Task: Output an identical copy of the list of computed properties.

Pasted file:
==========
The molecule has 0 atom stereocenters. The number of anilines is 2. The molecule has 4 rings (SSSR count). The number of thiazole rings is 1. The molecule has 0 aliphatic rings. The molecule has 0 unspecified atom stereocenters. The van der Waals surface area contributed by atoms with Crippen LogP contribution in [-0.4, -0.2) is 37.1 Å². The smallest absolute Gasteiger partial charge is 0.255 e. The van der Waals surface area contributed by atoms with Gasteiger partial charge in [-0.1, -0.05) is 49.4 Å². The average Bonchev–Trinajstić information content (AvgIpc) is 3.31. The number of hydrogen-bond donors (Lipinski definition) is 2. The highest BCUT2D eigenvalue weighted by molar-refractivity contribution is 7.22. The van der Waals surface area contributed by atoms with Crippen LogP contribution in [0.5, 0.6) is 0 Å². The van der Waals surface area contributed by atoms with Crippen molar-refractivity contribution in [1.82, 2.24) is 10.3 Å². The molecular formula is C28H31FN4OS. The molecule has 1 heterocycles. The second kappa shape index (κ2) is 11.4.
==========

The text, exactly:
The molecule has 0 atom stereocenters. The number of anilines is 2. The molecule has 4 rings (SSSR count). The number of thiazole rings is 1. The molecule has 0 aliphatic rings. The molecule has 0 unspecified atom stereocenters. The van der Waals surface area contributed by atoms with Crippen LogP contribution in [-0.4, -0.2) is 37.1 Å². The smallest absolute Gasteiger partial charge is 0.255 e. The van der Waals surface area contributed by atoms with Gasteiger partial charge in [-0.1, -0.05) is 49.4 Å². The average Bonchev–Trinajstić information content (AvgIpc) is 3.31. The number of hydrogen-bond donors (Lipinski definition) is 2. The highest BCUT2D eigenvalue weighted by molar-refractivity contribution is 7.22. The van der Waals surface area contributed by atoms with Crippen LogP contribution in [0.5, 0.6) is 0 Å². The van der Waals surface area contributed by atoms with Crippen molar-refractivity contribution in [1.82, 2.24) is 10.3 Å². The molecular formula is C28H31FN4OS. The molecule has 1 heterocycles. The second kappa shape index (κ2) is 11.4.